Really, its a matter of removing the barrel shroud that wraps around the barrel in front of the sight post. I used a dremel with a cutoff disk, just cutting a bit deeper each time to minimize over penetration onto the barrel until I could use pliers to twist it off. The actual threading wasnt hard at all - the kit I purchased from CNC warrior included the thread alignment tool (TAT), die + handle and cutting oil. The TAT makes starting your threads pretty straightforward. Biggest warning I heard was to not wait too long to remove the TAT, as if you do you can strip your new threads. Also make sure to ease back on the die every 1/4 turn or so to cut the metal chips off. Lastly dont skimp on cutting oil.

    Note that the distance between the end of a Saiga's barrel and the sight base is a bit longer than most AKs. CNC Warrior (I dont work for them, just where I got the stuff) has some extra long thread brakes to handle this situation. Alternatively, you can just leave a bit of a gap between the front sight and start of the brake/hider. You will probably want a nut that you can turn the brake/hider against in order to secure it.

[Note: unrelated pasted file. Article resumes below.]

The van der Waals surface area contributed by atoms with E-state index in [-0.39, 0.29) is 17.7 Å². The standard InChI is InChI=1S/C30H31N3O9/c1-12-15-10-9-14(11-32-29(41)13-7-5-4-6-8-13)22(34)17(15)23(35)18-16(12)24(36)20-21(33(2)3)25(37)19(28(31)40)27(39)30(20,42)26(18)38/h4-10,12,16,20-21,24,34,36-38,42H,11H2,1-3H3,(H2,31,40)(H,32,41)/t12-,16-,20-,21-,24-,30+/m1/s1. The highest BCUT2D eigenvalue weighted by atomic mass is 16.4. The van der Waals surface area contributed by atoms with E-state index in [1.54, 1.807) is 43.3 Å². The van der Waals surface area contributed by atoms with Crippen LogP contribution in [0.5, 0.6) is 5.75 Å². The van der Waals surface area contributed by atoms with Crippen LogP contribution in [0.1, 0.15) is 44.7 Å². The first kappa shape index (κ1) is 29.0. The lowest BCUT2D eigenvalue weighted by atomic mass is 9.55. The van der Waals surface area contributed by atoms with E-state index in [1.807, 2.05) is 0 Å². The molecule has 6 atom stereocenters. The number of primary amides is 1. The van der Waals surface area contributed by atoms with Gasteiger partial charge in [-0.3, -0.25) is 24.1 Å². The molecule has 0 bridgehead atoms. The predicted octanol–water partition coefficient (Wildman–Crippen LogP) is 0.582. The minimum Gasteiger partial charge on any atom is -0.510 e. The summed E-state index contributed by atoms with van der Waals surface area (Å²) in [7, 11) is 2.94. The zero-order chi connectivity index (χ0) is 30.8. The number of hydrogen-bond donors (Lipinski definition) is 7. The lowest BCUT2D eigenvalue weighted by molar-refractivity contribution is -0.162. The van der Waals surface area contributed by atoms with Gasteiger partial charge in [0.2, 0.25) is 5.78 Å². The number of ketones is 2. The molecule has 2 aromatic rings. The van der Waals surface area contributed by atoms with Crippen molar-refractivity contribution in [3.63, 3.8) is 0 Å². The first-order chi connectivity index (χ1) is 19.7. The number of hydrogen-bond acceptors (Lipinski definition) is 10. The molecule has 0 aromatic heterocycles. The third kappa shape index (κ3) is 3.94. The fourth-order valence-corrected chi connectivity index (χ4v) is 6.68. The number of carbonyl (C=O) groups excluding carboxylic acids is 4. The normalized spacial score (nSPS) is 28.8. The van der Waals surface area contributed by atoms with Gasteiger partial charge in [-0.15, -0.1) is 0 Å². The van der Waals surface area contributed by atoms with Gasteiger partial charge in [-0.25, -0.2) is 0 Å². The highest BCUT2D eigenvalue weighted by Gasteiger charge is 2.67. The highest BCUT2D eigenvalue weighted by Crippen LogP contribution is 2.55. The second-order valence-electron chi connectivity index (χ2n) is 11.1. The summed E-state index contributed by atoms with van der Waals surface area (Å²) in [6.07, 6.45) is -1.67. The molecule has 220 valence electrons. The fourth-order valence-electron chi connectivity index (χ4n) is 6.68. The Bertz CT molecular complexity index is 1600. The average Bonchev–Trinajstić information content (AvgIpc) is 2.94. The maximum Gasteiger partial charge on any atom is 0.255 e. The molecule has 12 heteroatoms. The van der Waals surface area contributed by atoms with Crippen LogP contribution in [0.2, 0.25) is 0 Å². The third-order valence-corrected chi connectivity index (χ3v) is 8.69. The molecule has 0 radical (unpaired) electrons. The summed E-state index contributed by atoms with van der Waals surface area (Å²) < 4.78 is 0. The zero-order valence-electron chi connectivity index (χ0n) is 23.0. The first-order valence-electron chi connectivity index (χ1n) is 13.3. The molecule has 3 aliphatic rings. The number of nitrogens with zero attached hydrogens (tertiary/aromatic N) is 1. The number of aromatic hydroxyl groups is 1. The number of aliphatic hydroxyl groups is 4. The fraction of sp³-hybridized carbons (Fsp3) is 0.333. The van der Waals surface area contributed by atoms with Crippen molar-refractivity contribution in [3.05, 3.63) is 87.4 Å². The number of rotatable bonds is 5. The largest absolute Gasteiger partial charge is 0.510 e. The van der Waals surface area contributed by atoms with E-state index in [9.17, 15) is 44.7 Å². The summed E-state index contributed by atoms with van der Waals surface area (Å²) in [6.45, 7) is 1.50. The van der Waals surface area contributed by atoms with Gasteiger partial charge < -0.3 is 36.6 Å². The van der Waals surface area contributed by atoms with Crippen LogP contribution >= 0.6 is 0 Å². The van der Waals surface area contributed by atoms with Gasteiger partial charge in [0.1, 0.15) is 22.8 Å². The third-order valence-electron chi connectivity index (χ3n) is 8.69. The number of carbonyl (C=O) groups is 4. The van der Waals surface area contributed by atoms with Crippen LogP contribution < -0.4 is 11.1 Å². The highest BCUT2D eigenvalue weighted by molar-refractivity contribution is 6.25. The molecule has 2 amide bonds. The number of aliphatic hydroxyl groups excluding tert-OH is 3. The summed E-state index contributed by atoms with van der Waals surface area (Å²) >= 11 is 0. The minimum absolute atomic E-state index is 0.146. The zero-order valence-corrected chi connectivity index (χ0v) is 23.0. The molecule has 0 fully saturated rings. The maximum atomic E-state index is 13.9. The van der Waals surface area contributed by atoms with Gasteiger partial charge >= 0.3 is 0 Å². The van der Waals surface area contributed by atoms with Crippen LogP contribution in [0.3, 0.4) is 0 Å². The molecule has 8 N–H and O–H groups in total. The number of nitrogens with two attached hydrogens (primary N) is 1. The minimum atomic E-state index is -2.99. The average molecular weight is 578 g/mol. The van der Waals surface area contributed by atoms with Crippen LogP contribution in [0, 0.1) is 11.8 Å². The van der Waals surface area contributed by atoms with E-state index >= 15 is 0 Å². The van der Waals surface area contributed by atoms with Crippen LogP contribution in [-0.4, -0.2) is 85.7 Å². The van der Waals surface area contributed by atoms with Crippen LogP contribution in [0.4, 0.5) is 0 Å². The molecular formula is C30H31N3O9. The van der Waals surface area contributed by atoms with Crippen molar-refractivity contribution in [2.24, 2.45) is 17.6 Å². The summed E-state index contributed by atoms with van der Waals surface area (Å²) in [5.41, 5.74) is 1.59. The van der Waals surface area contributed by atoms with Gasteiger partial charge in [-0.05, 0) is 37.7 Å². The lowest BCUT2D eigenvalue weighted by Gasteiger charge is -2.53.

17. JFtheGR8

    JFtheGR8 Member

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    I used a tubing cutter. It kept the cut a uniform distance from the front sight. I used 2 crush washers to take up the gap between the flash hider and the sight base too. Those features I was talking about are on the Saiga forum. I believe they are: '09 manufacture, handguard retaining notches on barrel, non-stepped chamber, beveled chamber and dimpled receiver. Mine had all those features and had threads.


    Posted from Thehighroad.org App for Android
     
  18. jodavk

    jodavk Member

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    tonytor58: Yes, some Saigas come with a factory sketelton stock. It has a flip up cheek piece for use with an optic. You can occasionally find the OEM Saiga ones in the WTS/classifides of the Saiga forum or Gunboards. I was able to purchase another and put it on my 5.45 Saiga.
     
  19. Fishbed77